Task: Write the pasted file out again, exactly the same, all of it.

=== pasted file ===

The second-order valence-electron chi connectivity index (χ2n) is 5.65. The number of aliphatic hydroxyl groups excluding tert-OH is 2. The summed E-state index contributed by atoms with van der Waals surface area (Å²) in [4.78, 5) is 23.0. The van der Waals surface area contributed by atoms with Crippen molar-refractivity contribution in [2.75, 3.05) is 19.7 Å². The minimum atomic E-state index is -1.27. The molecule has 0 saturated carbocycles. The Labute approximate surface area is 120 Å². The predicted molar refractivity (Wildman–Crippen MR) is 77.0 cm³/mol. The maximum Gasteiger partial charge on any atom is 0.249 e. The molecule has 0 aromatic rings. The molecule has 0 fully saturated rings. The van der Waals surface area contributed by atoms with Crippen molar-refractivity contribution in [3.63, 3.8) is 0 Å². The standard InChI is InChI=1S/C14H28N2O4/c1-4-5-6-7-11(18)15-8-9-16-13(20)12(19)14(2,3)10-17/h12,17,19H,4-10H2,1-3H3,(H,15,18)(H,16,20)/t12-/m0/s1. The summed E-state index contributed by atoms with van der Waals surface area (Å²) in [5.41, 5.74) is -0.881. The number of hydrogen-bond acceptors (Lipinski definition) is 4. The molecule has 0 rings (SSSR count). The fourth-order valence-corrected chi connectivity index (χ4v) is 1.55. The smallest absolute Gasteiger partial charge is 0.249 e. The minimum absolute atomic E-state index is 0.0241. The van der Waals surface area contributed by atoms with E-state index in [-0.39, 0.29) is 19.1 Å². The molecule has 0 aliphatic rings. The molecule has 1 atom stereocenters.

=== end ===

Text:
The second-order valence-electron chi connectivity index (χ2n) is 5.65. The number of aliphatic hydroxyl groups excluding tert-OH is 2. The summed E-state index contributed by atoms with van der Waals surface area (Å²) in [4.78, 5) is 23.0. The van der Waals surface area contributed by atoms with Crippen molar-refractivity contribution in [2.75, 3.05) is 19.7 Å². The minimum atomic E-state index is -1.27. The molecule has 0 saturated carbocycles. The Labute approximate surface area is 120 Å². The predicted molar refractivity (Wildman–Crippen MR) is 77.0 cm³/mol. The maximum Gasteiger partial charge on any atom is 0.249 e. The molecule has 0 aromatic rings. The molecule has 0 fully saturated rings. The van der Waals surface area contributed by atoms with Crippen molar-refractivity contribution in [3.63, 3.8) is 0 Å². The standard InChI is InChI=1S/C14H28N2O4/c1-4-5-6-7-11(18)15-8-9-16-13(20)12(19)14(2,3)10-17/h12,17,19H,4-10H2,1-3H3,(H,15,18)(H,16,20)/t12-/m0/s1. The summed E-state index contributed by atoms with van der Waals surface area (Å²) in [5.41, 5.74) is -0.881. The number of hydrogen-bond acceptors (Lipinski definition) is 4. The molecule has 0 rings (SSSR count). The fourth-order valence-corrected chi connectivity index (χ4v) is 1.55. The smallest absolute Gasteiger partial charge is 0.249 e. The minimum absolute atomic E-state index is 0.0241. The van der Waals surface area contributed by atoms with E-state index in [-0.39, 0.29) is 19.1 Å². The molecule has 0 aliphatic rings. The molecule has 1 atom stereocenters.